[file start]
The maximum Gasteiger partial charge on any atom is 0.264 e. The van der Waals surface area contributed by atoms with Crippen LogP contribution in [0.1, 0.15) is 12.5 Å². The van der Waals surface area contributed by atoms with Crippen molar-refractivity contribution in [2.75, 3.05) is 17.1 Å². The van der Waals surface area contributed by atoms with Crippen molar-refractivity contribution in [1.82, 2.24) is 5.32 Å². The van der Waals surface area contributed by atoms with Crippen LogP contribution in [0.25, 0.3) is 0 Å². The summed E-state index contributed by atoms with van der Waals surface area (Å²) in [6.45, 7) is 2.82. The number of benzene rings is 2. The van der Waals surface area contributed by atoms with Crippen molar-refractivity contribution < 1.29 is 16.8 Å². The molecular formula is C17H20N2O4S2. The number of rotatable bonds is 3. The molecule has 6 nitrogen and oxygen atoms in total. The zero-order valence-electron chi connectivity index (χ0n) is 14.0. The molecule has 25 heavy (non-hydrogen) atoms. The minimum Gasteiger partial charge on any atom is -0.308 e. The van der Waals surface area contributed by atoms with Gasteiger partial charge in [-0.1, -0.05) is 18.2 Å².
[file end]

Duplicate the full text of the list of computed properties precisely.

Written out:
The maximum Gasteiger partial charge on any atom is 0.264 e. The van der Waals surface area contributed by atoms with Crippen LogP contribution in [0.1, 0.15) is 12.5 Å². The van der Waals surface area contributed by atoms with Crippen molar-refractivity contribution in [2.75, 3.05) is 17.1 Å². The van der Waals surface area contributed by atoms with Crippen molar-refractivity contribution in [1.82, 2.24) is 5.32 Å². The van der Waals surface area contributed by atoms with Crippen LogP contribution in [0.25, 0.3) is 0 Å². The summed E-state index contributed by atoms with van der Waals surface area (Å²) in [6.45, 7) is 2.82. The number of benzene rings is 2. The van der Waals surface area contributed by atoms with Crippen molar-refractivity contribution < 1.29 is 16.8 Å². The molecular formula is C17H20N2O4S2. The number of rotatable bonds is 3. The molecule has 6 nitrogen and oxygen atoms in total. The zero-order valence-electron chi connectivity index (χ0n) is 14.0. The molecule has 25 heavy (non-hydrogen) atoms. The minimum Gasteiger partial charge on any atom is -0.308 e. The van der Waals surface area contributed by atoms with Gasteiger partial charge in [-0.1, -0.05) is 18.2 Å².